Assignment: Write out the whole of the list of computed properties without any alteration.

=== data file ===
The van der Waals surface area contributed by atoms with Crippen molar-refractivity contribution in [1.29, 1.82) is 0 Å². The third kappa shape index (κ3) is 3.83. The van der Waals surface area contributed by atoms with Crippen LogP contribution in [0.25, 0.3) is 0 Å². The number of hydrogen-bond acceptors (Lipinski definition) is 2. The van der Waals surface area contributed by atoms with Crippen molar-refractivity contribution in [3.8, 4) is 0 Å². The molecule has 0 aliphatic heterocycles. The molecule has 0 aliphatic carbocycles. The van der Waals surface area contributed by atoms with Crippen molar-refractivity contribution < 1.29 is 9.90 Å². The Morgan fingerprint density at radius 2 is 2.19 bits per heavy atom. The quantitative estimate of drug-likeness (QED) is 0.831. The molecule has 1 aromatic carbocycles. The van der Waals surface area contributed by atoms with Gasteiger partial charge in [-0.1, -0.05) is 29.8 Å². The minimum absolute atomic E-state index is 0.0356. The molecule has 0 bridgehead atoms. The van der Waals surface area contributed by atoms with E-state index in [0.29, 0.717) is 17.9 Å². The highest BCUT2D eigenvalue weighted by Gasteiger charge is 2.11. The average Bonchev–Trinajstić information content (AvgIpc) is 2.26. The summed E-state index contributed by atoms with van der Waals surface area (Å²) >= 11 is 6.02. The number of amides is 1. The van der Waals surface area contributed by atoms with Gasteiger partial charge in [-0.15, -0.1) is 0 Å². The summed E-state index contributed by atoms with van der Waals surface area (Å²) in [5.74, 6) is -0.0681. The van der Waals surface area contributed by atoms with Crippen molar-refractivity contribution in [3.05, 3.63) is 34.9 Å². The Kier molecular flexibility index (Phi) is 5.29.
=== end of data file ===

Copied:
The van der Waals surface area contributed by atoms with Crippen molar-refractivity contribution in [1.29, 1.82) is 0 Å². The third kappa shape index (κ3) is 3.83. The van der Waals surface area contributed by atoms with Crippen LogP contribution in [0.25, 0.3) is 0 Å². The number of hydrogen-bond acceptors (Lipinski definition) is 2. The van der Waals surface area contributed by atoms with Crippen molar-refractivity contribution in [3.8, 4) is 0 Å². The molecule has 0 aliphatic heterocycles. The molecule has 0 aliphatic carbocycles. The van der Waals surface area contributed by atoms with Crippen molar-refractivity contribution < 1.29 is 9.90 Å². The Morgan fingerprint density at radius 2 is 2.19 bits per heavy atom. The quantitative estimate of drug-likeness (QED) is 0.831. The molecule has 1 aromatic carbocycles. The van der Waals surface area contributed by atoms with Gasteiger partial charge in [-0.1, -0.05) is 29.8 Å². The minimum absolute atomic E-state index is 0.0356. The molecule has 0 bridgehead atoms. The van der Waals surface area contributed by atoms with E-state index in [0.29, 0.717) is 17.9 Å². The highest BCUT2D eigenvalue weighted by Gasteiger charge is 2.11. The average Bonchev–Trinajstić information content (AvgIpc) is 2.26. The summed E-state index contributed by atoms with van der Waals surface area (Å²) >= 11 is 6.02. The number of amides is 1. The van der Waals surface area contributed by atoms with Gasteiger partial charge in [-0.15, -0.1) is 0 Å². The summed E-state index contributed by atoms with van der Waals surface area (Å²) in [5.74, 6) is -0.0681. The van der Waals surface area contributed by atoms with Crippen molar-refractivity contribution in [3.05, 3.63) is 34.9 Å². The Kier molecular flexibility index (Phi) is 5.29.